A gun policy expert says New Zealand lobbyists have a history of swaying the Government.
Philip Alpers, the founder of gun control website gunpolicy.org, says in recent history, the gun lobby has watered down every single recommendation on gun control in New Zealand.
"As a result, all the significant suggestions that have been made in the past 22 years have not been enacted."
The classic reaction from gun lobbyists when there is talk of gun reform is to implore the Government to resist having a 'knee-jerk' reaction, Alpers says.
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This delays action and, in the meantime, gun enthusiasts will write letters to the editor and to local MPs to dilute any real change.
"In New Zealand, an MP can be swayed by eight or 10 letters on a single topic because that constitutes a flood of letters," he says.
"The gun lobby has this outsize influence because they can persuade MPs and others that they're much more numerous than they actually are."
At the moment in New Zealand, there is a loophole where someone can convert a legal A-class weapon into an illegal E-class weapon.
The man charged over the Christchurch terrorist attack had two semi-automatic rifles as well as three other firearms, all held legally on his entry-level category-A firearms licence, obtained in December 2017. Allegedly, the semi-automatic rifles were modified from a seven-shot magazine, to a 30-shot magazine.
"Thirty-shot magazines are not regulated in New Zealand," Alpers says.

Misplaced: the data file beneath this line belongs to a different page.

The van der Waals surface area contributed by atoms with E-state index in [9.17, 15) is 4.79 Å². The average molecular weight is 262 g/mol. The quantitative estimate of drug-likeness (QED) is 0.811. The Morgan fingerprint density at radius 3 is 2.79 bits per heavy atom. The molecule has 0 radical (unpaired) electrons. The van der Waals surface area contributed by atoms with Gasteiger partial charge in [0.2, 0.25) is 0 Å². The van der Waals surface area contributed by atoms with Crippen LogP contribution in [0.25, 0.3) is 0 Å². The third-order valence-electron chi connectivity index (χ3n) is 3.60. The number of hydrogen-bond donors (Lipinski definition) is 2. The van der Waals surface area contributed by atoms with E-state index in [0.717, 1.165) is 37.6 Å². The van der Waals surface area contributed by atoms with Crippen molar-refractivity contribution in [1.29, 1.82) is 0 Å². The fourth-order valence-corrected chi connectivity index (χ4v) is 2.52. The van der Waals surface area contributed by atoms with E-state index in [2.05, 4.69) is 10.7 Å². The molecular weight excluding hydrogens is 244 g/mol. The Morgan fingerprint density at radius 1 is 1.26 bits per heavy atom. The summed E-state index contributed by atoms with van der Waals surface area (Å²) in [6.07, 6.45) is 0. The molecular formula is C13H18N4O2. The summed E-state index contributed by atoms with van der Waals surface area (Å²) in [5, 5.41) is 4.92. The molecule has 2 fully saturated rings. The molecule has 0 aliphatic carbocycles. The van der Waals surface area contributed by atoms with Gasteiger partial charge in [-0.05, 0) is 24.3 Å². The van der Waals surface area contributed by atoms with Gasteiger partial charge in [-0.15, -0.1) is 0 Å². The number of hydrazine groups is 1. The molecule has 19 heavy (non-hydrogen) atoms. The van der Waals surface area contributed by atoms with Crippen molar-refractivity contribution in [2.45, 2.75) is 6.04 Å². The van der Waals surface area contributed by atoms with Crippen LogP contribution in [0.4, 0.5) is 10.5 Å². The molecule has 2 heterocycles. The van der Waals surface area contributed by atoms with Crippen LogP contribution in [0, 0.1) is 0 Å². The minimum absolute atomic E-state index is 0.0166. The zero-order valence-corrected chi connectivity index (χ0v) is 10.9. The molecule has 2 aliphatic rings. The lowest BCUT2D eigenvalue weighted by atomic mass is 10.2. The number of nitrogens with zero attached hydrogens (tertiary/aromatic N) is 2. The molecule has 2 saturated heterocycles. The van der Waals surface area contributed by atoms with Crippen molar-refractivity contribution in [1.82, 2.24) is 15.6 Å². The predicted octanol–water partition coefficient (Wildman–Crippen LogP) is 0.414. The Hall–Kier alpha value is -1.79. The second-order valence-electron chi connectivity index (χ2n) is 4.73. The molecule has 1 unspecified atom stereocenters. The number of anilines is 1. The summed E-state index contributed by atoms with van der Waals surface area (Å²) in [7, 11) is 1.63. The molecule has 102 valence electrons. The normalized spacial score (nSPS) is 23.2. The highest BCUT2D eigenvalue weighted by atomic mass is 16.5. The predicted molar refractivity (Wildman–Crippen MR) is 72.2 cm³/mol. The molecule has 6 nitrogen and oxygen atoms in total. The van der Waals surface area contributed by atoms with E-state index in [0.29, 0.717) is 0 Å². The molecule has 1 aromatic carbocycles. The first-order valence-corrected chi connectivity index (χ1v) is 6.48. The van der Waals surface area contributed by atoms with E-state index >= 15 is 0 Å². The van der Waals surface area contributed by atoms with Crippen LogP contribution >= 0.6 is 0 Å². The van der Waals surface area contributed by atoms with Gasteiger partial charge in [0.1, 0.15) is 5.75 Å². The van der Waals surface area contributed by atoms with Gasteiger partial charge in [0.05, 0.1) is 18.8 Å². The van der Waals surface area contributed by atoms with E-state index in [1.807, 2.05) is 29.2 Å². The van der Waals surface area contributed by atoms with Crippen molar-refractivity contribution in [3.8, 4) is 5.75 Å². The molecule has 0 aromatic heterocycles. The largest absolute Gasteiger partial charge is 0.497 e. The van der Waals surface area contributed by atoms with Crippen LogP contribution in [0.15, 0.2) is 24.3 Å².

"You can still buy those magazines all across the country."
The weapons of choice for mass killers, Alpers says, are military-style semi-automatic 'assault' weapons.
In the wake of Port Arthur, the Australian Government banned all semi-automatic rifles - 700,000 of them, and destroyed them, Alpers says.
"They took them right out of circulation and that is the reason that this alleged killer was not able to do what he did in Australia.
"You have to ask, did he come to New Zealand because of that loophole?"
Following the destruction of 700,000 semi-automatics in Australia, the risk of dying by gunshot dropped by more than 50 percent.
"Before 1996 Port Aurthur there had been 13 massacres [in Australia]."
After those laws, not a single mass shooting happened until last year when there a licensed shooter killed his family of six in a domestic tragedy, Alpers says.
"Most people don't realise. Most victims of mass shootings in Australia and New Zealand have been shot by licensed sporting shooters wielding lawfully-held firearms.
"In mass shootings, at least, it is the licensed shooters who kill most people," Alpers says.